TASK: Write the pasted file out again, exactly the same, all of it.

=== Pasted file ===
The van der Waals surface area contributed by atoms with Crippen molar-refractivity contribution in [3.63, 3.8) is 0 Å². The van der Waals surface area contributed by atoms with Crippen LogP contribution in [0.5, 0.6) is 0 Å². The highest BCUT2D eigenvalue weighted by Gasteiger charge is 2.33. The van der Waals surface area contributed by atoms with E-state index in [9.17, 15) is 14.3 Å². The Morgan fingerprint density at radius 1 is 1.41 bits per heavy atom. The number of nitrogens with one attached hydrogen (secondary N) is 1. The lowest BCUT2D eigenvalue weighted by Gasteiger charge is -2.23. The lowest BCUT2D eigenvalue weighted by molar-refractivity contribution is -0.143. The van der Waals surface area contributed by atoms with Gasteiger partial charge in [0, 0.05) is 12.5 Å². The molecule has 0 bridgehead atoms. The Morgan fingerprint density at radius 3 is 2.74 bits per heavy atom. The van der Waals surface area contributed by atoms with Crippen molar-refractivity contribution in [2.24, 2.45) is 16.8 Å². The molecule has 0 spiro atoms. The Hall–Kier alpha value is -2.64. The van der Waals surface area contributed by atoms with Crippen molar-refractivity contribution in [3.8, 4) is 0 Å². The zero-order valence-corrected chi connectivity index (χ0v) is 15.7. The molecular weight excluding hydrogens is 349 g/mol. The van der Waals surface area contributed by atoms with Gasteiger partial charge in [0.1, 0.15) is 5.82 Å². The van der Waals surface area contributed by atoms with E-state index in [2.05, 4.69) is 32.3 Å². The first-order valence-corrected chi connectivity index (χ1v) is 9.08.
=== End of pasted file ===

The van der Waals surface area contributed by atoms with Crippen molar-refractivity contribution in [3.63, 3.8) is 0 Å². The van der Waals surface area contributed by atoms with Crippen LogP contribution in [0.5, 0.6) is 0 Å². The highest BCUT2D eigenvalue weighted by Gasteiger charge is 2.33. The van der Waals surface area contributed by atoms with E-state index in [9.17, 15) is 14.3 Å². The Morgan fingerprint density at radius 1 is 1.41 bits per heavy atom. The number of nitrogens with one attached hydrogen (secondary N) is 1. The lowest BCUT2D eigenvalue weighted by Gasteiger charge is -2.23. The lowest BCUT2D eigenvalue weighted by molar-refractivity contribution is -0.143. The van der Waals surface area contributed by atoms with Gasteiger partial charge in [0, 0.05) is 12.5 Å². The molecule has 0 bridgehead atoms. The Morgan fingerprint density at radius 3 is 2.74 bits per heavy atom. The van der Waals surface area contributed by atoms with Crippen molar-refractivity contribution in [2.24, 2.45) is 16.8 Å². The molecule has 0 spiro atoms. The Hall–Kier alpha value is -2.64. The van der Waals surface area contributed by atoms with Crippen molar-refractivity contribution in [3.8, 4) is 0 Å². The zero-order valence-corrected chi connectivity index (χ0v) is 15.7. The molecular weight excluding hydrogens is 349 g/mol. The van der Waals surface area contributed by atoms with Gasteiger partial charge in [0.1, 0.15) is 5.82 Å². The van der Waals surface area contributed by atoms with E-state index in [2.05, 4.69) is 32.3 Å². The first-order valence-corrected chi connectivity index (χ1v) is 9.08.